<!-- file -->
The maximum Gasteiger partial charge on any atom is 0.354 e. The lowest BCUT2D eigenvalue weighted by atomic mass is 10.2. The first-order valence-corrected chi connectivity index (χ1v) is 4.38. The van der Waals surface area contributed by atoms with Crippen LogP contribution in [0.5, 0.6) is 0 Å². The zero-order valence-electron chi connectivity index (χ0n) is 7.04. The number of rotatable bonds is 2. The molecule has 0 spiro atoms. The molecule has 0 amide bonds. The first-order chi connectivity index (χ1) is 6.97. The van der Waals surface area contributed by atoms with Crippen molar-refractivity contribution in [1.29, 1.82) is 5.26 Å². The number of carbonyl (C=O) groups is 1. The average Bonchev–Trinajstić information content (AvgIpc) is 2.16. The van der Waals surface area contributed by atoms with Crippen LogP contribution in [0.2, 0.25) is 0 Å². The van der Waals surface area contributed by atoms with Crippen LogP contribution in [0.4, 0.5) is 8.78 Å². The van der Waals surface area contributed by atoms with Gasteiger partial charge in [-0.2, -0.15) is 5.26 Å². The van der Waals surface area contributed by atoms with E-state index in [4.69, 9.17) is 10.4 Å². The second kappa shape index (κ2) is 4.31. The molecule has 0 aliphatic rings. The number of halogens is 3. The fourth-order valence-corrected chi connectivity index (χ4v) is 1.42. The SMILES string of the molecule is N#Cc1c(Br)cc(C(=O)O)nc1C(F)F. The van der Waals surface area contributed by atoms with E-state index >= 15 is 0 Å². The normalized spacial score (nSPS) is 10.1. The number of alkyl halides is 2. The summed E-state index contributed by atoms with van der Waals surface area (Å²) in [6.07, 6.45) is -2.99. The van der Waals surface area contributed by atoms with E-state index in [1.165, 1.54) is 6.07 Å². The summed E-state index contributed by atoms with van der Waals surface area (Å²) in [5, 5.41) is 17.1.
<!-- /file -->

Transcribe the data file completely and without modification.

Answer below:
The maximum Gasteiger partial charge on any atom is 0.354 e. The lowest BCUT2D eigenvalue weighted by atomic mass is 10.2. The first-order valence-corrected chi connectivity index (χ1v) is 4.38. The van der Waals surface area contributed by atoms with Crippen LogP contribution in [0.5, 0.6) is 0 Å². The zero-order valence-electron chi connectivity index (χ0n) is 7.04. The number of rotatable bonds is 2. The molecule has 0 spiro atoms. The molecule has 0 amide bonds. The first-order chi connectivity index (χ1) is 6.97. The van der Waals surface area contributed by atoms with Crippen molar-refractivity contribution in [1.29, 1.82) is 5.26 Å². The number of carbonyl (C=O) groups is 1. The average Bonchev–Trinajstić information content (AvgIpc) is 2.16. The van der Waals surface area contributed by atoms with Crippen LogP contribution in [0.2, 0.25) is 0 Å². The van der Waals surface area contributed by atoms with Crippen LogP contribution in [0.4, 0.5) is 8.78 Å². The van der Waals surface area contributed by atoms with Gasteiger partial charge in [-0.2, -0.15) is 5.26 Å². The van der Waals surface area contributed by atoms with E-state index in [4.69, 9.17) is 10.4 Å². The second kappa shape index (κ2) is 4.31. The molecule has 0 aliphatic rings. The number of halogens is 3. The fourth-order valence-corrected chi connectivity index (χ4v) is 1.42. The SMILES string of the molecule is N#Cc1c(Br)cc(C(=O)O)nc1C(F)F. The van der Waals surface area contributed by atoms with E-state index >= 15 is 0 Å². The normalized spacial score (nSPS) is 10.1. The number of alkyl halides is 2. The summed E-state index contributed by atoms with van der Waals surface area (Å²) in [6.07, 6.45) is -2.99. The van der Waals surface area contributed by atoms with E-state index in [1.165, 1.54) is 6.07 Å². The summed E-state index contributed by atoms with van der Waals surface area (Å²) in [5, 5.41) is 17.1.